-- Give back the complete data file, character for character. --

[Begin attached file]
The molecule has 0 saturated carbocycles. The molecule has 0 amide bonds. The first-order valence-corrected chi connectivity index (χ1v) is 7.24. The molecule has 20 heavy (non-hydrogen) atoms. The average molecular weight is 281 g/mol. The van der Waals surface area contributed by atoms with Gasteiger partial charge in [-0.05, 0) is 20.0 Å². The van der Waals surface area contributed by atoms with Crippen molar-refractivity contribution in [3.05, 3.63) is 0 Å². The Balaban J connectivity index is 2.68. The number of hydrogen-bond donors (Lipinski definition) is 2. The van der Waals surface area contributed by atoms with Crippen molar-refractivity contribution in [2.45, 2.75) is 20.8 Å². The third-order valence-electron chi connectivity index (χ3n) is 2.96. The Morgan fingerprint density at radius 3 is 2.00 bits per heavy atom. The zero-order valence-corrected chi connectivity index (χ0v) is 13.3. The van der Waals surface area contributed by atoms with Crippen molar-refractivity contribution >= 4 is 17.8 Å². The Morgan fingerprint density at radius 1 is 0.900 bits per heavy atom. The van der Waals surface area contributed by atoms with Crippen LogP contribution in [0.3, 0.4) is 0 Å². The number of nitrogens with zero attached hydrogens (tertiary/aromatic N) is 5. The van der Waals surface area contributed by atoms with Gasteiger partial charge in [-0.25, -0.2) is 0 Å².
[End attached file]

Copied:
The molecule has 0 saturated carbocycles. The molecule has 0 amide bonds. The first-order valence-corrected chi connectivity index (χ1v) is 7.24. The molecule has 20 heavy (non-hydrogen) atoms. The average molecular weight is 281 g/mol. The van der Waals surface area contributed by atoms with Gasteiger partial charge in [-0.05, 0) is 20.0 Å². The van der Waals surface area contributed by atoms with Crippen molar-refractivity contribution in [3.05, 3.63) is 0 Å². The Balaban J connectivity index is 2.68. The number of hydrogen-bond donors (Lipinski definition) is 2. The van der Waals surface area contributed by atoms with Crippen molar-refractivity contribution in [2.45, 2.75) is 20.8 Å². The third-order valence-electron chi connectivity index (χ3n) is 2.96. The Morgan fingerprint density at radius 3 is 2.00 bits per heavy atom. The zero-order valence-corrected chi connectivity index (χ0v) is 13.3. The van der Waals surface area contributed by atoms with Crippen molar-refractivity contribution >= 4 is 17.8 Å². The Morgan fingerprint density at radius 1 is 0.900 bits per heavy atom. The van der Waals surface area contributed by atoms with Crippen LogP contribution in [0.3, 0.4) is 0 Å². The number of nitrogens with zero attached hydrogens (tertiary/aromatic N) is 5. The van der Waals surface area contributed by atoms with Gasteiger partial charge in [-0.25, -0.2) is 0 Å².